Hubbard also contains much good farming land.  The soil is variable, consisting of clayey, sandy, and gravelly loams.  As the most of the surface is high and rolling, the soil is well-drained and arable.
     Little Yankee run is the chief stream in the township. Crossing the township line about three-fourths of a mile east of the northwestern corner of Hubbard, it flows southerly and south easterly, past the village of Coalburg to a point very near the center of the township and just north of Hubbard village, where it makes a U shaped turn and flows easterly a mile; then bending to the northward passes over into the south east of Brookfield township, where it enters the Shenango river.  The stream in its course through Hubbard township is very crooked; and the New York, Pennsylvania & Ohio railroad, which follows up its valley from Hubbard village, crosses the Little Yankee five times in the township.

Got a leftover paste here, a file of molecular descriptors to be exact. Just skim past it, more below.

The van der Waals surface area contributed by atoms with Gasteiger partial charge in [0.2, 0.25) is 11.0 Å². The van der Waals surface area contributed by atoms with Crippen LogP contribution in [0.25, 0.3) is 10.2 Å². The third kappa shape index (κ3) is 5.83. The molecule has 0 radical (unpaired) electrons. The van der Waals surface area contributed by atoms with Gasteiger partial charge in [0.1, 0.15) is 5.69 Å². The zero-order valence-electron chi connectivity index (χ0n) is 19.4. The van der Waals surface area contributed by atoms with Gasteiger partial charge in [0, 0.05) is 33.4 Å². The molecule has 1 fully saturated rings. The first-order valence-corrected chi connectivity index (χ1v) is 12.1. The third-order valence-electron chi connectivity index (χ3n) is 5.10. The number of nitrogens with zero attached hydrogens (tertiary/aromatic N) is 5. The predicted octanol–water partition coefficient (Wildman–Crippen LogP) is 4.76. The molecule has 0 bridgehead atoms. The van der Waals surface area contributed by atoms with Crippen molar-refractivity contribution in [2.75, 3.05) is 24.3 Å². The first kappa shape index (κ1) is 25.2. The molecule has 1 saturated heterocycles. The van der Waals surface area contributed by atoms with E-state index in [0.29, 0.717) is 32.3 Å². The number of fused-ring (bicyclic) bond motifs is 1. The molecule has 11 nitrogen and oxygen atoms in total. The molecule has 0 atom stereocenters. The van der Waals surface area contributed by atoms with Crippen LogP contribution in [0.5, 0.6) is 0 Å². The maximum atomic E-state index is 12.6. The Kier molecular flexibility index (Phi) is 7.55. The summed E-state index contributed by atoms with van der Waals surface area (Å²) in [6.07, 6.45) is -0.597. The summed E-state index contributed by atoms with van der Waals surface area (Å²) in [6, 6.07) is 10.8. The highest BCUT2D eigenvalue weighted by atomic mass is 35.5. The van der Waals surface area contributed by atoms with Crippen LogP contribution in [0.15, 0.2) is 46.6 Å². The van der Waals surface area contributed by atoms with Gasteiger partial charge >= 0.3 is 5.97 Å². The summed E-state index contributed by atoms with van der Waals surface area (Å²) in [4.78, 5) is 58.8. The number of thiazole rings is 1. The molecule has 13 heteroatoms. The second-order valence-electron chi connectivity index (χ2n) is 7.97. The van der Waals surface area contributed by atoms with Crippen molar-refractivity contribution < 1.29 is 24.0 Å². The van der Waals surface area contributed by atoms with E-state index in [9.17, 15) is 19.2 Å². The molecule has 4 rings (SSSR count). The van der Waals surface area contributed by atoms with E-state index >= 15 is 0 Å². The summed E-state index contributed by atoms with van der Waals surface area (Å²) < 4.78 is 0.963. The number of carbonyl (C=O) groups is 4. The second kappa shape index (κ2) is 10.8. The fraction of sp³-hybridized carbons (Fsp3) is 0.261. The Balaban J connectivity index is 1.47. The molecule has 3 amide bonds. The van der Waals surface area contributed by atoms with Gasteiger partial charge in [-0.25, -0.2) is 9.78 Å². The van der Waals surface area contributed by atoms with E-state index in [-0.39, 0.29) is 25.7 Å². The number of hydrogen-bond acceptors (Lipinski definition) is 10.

Hubbard township is the southeastern corner of Trumbull county, and adjoins the Pennsylvania line on the east.  Brookfield is the next township north of it; Liberty lies on the west, and Coitsville, Mahoning county, on the south.  Hubbard is the third township in the first range of New Connecticut.


     NEHEMIAH HUBBARD, JR., an original member of the Connecticut Land company, was the owner of the land of township three, range one, and it was sold out to settlers by his agent, Samuel Tylee.
The township was organized into an election district in 1806, and named after its original owner.  No records of early elections can be found.


     Hubbard was first settled by people from Connecticut, New Jersey, Virginia, and other eastern States; a few Pennsylvanians were also among the pioneers.  Very few of the original families are now represented in the township.  The growth of population was very slow.  In 1834 there were only about one hundred voters in the township.